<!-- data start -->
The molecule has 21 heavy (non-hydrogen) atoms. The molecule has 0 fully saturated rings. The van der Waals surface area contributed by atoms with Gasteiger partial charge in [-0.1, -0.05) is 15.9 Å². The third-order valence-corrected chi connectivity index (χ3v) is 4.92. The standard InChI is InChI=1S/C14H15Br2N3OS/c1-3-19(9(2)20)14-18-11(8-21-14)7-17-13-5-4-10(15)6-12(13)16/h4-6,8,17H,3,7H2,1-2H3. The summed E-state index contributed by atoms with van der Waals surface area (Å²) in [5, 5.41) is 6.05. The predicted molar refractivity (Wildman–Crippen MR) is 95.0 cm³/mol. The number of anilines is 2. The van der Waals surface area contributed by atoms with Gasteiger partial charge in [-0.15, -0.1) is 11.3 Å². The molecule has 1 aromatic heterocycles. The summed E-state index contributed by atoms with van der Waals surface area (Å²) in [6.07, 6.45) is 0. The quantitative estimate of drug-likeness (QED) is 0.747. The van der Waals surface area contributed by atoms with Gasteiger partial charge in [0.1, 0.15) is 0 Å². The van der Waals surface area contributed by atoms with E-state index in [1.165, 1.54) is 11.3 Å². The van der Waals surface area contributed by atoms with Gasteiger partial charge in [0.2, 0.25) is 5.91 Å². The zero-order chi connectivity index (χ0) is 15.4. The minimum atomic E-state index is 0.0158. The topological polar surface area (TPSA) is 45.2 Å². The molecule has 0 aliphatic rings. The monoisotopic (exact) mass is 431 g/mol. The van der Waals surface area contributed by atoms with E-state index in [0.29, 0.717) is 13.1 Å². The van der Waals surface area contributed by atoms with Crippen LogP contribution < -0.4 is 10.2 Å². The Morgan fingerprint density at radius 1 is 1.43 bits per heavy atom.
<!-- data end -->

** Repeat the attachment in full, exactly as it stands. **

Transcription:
The molecule has 21 heavy (non-hydrogen) atoms. The molecule has 0 fully saturated rings. The van der Waals surface area contributed by atoms with Gasteiger partial charge in [-0.1, -0.05) is 15.9 Å². The third-order valence-corrected chi connectivity index (χ3v) is 4.92. The standard InChI is InChI=1S/C14H15Br2N3OS/c1-3-19(9(2)20)14-18-11(8-21-14)7-17-13-5-4-10(15)6-12(13)16/h4-6,8,17H,3,7H2,1-2H3. The summed E-state index contributed by atoms with van der Waals surface area (Å²) in [5, 5.41) is 6.05. The predicted molar refractivity (Wildman–Crippen MR) is 95.0 cm³/mol. The number of anilines is 2. The van der Waals surface area contributed by atoms with Gasteiger partial charge in [-0.15, -0.1) is 11.3 Å². The molecule has 1 aromatic heterocycles. The summed E-state index contributed by atoms with van der Waals surface area (Å²) in [6.07, 6.45) is 0. The quantitative estimate of drug-likeness (QED) is 0.747. The van der Waals surface area contributed by atoms with Gasteiger partial charge in [0.1, 0.15) is 0 Å². The van der Waals surface area contributed by atoms with E-state index in [1.165, 1.54) is 11.3 Å². The van der Waals surface area contributed by atoms with Gasteiger partial charge in [0.2, 0.25) is 5.91 Å². The zero-order chi connectivity index (χ0) is 15.4. The minimum atomic E-state index is 0.0158. The topological polar surface area (TPSA) is 45.2 Å². The molecule has 0 aliphatic rings. The monoisotopic (exact) mass is 431 g/mol. The van der Waals surface area contributed by atoms with E-state index in [0.29, 0.717) is 13.1 Å². The van der Waals surface area contributed by atoms with Crippen LogP contribution < -0.4 is 10.2 Å². The Morgan fingerprint density at radius 1 is 1.43 bits per heavy atom.